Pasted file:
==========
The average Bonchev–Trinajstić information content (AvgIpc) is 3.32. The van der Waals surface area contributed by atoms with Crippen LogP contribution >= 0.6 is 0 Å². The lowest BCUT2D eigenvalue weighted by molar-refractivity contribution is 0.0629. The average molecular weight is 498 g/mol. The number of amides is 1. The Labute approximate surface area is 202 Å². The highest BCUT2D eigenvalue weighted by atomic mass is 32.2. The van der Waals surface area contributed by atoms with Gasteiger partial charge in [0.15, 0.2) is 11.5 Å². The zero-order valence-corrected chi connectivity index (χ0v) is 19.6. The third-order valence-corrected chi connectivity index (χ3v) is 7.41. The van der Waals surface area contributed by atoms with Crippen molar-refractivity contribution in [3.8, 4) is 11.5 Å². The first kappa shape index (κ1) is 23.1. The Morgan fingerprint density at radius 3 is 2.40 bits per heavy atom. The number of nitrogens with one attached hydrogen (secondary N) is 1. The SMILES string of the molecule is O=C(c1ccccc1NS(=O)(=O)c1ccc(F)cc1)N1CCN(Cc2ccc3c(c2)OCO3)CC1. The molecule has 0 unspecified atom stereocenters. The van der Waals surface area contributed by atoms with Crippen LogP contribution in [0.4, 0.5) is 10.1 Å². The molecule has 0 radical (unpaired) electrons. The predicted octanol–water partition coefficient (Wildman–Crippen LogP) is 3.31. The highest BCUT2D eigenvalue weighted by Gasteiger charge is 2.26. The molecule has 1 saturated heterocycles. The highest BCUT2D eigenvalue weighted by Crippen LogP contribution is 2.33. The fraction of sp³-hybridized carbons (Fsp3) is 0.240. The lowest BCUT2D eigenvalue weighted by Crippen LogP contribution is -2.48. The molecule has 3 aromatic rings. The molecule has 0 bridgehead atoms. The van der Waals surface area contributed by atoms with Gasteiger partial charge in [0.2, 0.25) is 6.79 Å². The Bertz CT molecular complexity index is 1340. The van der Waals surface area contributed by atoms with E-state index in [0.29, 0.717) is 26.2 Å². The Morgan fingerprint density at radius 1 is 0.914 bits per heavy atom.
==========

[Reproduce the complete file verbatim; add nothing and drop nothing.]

The average Bonchev–Trinajstić information content (AvgIpc) is 3.32. The van der Waals surface area contributed by atoms with Crippen LogP contribution >= 0.6 is 0 Å². The lowest BCUT2D eigenvalue weighted by molar-refractivity contribution is 0.0629. The average molecular weight is 498 g/mol. The number of amides is 1. The Labute approximate surface area is 202 Å². The highest BCUT2D eigenvalue weighted by atomic mass is 32.2. The van der Waals surface area contributed by atoms with Gasteiger partial charge in [0.15, 0.2) is 11.5 Å². The zero-order valence-corrected chi connectivity index (χ0v) is 19.6. The third-order valence-corrected chi connectivity index (χ3v) is 7.41. The van der Waals surface area contributed by atoms with Crippen molar-refractivity contribution in [3.8, 4) is 11.5 Å². The first kappa shape index (κ1) is 23.1. The Morgan fingerprint density at radius 3 is 2.40 bits per heavy atom. The number of nitrogens with one attached hydrogen (secondary N) is 1. The SMILES string of the molecule is O=C(c1ccccc1NS(=O)(=O)c1ccc(F)cc1)N1CCN(Cc2ccc3c(c2)OCO3)CC1. The molecule has 0 unspecified atom stereocenters. The van der Waals surface area contributed by atoms with Crippen LogP contribution in [0.4, 0.5) is 10.1 Å². The molecule has 0 radical (unpaired) electrons. The predicted octanol–water partition coefficient (Wildman–Crippen LogP) is 3.31. The highest BCUT2D eigenvalue weighted by Gasteiger charge is 2.26. The molecule has 1 saturated heterocycles. The highest BCUT2D eigenvalue weighted by Crippen LogP contribution is 2.33. The fraction of sp³-hybridized carbons (Fsp3) is 0.240. The lowest BCUT2D eigenvalue weighted by Crippen LogP contribution is -2.48. The molecule has 3 aromatic rings. The molecule has 0 bridgehead atoms. The van der Waals surface area contributed by atoms with Gasteiger partial charge in [0.2, 0.25) is 6.79 Å². The Bertz CT molecular complexity index is 1340. The van der Waals surface area contributed by atoms with E-state index in [0.29, 0.717) is 26.2 Å². The Morgan fingerprint density at radius 1 is 0.914 bits per heavy atom.